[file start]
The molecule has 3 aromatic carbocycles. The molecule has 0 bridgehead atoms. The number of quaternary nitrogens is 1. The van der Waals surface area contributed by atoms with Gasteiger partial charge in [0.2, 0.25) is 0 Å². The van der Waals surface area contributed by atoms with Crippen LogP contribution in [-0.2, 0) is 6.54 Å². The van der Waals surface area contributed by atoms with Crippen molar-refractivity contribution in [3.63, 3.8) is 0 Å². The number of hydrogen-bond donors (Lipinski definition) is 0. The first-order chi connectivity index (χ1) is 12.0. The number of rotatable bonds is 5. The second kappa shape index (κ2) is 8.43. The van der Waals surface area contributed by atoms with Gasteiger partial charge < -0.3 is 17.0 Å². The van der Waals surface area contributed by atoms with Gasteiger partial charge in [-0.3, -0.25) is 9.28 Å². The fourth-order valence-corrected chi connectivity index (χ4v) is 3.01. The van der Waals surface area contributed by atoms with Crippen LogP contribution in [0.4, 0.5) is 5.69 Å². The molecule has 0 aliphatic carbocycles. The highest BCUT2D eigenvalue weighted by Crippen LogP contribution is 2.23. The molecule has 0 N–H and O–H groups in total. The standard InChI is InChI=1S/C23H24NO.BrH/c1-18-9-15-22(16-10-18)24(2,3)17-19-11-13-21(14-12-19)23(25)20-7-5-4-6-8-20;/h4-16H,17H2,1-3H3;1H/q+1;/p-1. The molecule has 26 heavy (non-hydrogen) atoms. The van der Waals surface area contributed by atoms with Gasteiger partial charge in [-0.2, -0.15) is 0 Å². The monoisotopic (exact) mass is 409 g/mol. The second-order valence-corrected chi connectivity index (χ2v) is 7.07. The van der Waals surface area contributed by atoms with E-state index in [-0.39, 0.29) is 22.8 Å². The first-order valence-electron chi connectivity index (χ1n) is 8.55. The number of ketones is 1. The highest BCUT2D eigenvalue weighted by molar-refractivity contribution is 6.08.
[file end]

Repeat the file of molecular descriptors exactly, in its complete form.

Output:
The molecule has 3 aromatic carbocycles. The molecule has 0 bridgehead atoms. The number of quaternary nitrogens is 1. The van der Waals surface area contributed by atoms with Gasteiger partial charge in [0.2, 0.25) is 0 Å². The van der Waals surface area contributed by atoms with Crippen LogP contribution in [-0.2, 0) is 6.54 Å². The van der Waals surface area contributed by atoms with Crippen molar-refractivity contribution in [3.63, 3.8) is 0 Å². The number of hydrogen-bond donors (Lipinski definition) is 0. The first-order chi connectivity index (χ1) is 12.0. The number of rotatable bonds is 5. The second kappa shape index (κ2) is 8.43. The van der Waals surface area contributed by atoms with Gasteiger partial charge < -0.3 is 17.0 Å². The van der Waals surface area contributed by atoms with Gasteiger partial charge in [-0.3, -0.25) is 9.28 Å². The fourth-order valence-corrected chi connectivity index (χ4v) is 3.01. The van der Waals surface area contributed by atoms with Crippen LogP contribution in [0.4, 0.5) is 5.69 Å². The molecule has 0 aliphatic carbocycles. The highest BCUT2D eigenvalue weighted by Crippen LogP contribution is 2.23. The molecule has 0 N–H and O–H groups in total. The standard InChI is InChI=1S/C23H24NO.BrH/c1-18-9-15-22(16-10-18)24(2,3)17-19-11-13-21(14-12-19)23(25)20-7-5-4-6-8-20;/h4-16H,17H2,1-3H3;1H/q+1;/p-1. The molecule has 26 heavy (non-hydrogen) atoms. The van der Waals surface area contributed by atoms with Gasteiger partial charge in [-0.2, -0.15) is 0 Å². The monoisotopic (exact) mass is 409 g/mol. The second-order valence-corrected chi connectivity index (χ2v) is 7.07. The van der Waals surface area contributed by atoms with E-state index in [-0.39, 0.29) is 22.8 Å². The first-order valence-electron chi connectivity index (χ1n) is 8.55. The number of ketones is 1. The highest BCUT2D eigenvalue weighted by molar-refractivity contribution is 6.08.